Llegamos a Sevilla alrededor del mediodía del martes. San Geraldo había hecho reservas para visitar la Catedral a las 15:00, lo que nos dio tiempo para un gran almuerzo cerca. Nuestro hotel estaba a solo unos minutos a pie de la catedral. A veces puedes esperar durante horas para entrar a la catedral, por lo que una reserva con entrada por una puerta diferente es el camino a seguir. También teníamos reservas un poco más tarde para subir a la giralda (campanario). Vale la pena subir, a pesar de que estaba atestado. La catedral fue la más concurrida que he visto.

Completada en el siglo XVI en el sitio de la mezquita que se completó en 1198, es la iglesia gótica más grande del mundo. El campanario es el minarete original de la mezquita con el campanario añadido en el siglo XVI. Por supuesto, la catedral está llena de muertos, incluidos Cristóbal Colón (o al menos algunos de Cristóbal Colón) y el bisabuelo de San Geraldo, Fernando III, cuya tumba de mármol, oro y plata con vidrio para ver sus restos preservados puede ser encontrado en una sacristía privada. Ahora se le puede ver con cita previa y solo con fines religiosos (y creo que académicos), aunque creo que la visita está abierta al público el día de San Fernando. Dada la investigación y la conexión de San Geraldo, tengo la sensación de que podríamos concertar una cita. Pero un miembro mayor de la hermandad es el administrador del edificio donde solíamos vivir. Es un idiota ignorante, arrogante, pomposo y un miembro orgulloso del partido VOX de extrema derecha de España.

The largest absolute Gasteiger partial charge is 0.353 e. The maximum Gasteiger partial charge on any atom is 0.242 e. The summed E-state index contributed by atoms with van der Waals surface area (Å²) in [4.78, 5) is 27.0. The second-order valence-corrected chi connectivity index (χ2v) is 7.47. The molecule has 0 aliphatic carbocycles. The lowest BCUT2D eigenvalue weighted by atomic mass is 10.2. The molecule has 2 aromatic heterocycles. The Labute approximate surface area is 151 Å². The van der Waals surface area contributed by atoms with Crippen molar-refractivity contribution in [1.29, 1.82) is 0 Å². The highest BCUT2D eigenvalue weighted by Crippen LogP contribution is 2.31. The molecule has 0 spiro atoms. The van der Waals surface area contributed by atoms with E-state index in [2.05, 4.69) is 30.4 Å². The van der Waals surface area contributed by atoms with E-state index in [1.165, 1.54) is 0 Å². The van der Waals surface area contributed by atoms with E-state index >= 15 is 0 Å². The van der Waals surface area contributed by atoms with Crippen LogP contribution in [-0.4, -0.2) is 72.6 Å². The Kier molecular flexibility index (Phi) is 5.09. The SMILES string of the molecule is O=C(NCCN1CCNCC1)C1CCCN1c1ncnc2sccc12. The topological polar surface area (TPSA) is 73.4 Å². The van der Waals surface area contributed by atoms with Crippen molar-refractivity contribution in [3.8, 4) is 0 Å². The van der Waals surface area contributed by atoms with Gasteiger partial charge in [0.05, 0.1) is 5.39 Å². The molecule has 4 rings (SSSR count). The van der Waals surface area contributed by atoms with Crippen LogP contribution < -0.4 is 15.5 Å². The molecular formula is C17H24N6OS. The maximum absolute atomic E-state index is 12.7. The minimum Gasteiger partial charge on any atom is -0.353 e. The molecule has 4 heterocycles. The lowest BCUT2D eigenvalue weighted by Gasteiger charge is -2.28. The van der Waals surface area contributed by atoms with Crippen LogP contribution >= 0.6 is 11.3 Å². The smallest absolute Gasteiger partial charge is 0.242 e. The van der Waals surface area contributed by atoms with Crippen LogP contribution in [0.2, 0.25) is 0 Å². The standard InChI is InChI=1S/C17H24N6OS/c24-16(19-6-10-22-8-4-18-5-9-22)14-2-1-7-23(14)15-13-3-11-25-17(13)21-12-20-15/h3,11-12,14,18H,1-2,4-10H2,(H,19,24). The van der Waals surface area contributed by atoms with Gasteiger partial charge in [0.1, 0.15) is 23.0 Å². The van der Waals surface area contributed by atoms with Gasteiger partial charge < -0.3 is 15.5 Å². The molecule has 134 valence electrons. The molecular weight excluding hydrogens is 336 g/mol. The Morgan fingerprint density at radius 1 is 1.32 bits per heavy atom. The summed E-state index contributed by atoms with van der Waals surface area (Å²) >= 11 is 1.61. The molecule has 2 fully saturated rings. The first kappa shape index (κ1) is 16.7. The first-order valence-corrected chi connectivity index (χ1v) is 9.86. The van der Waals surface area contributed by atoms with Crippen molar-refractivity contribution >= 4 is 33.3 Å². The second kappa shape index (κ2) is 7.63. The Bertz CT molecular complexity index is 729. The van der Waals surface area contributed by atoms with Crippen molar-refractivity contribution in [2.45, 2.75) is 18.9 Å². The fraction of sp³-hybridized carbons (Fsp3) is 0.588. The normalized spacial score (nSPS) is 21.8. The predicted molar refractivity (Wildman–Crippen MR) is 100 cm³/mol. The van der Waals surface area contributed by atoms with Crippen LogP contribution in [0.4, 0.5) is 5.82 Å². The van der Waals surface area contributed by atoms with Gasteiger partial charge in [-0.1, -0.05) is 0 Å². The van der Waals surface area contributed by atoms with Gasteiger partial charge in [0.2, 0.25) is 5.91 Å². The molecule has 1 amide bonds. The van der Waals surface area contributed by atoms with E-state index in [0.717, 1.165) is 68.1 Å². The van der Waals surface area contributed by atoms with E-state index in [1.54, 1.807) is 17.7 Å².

Entonces, tomé prestada una foto de la web (arriba).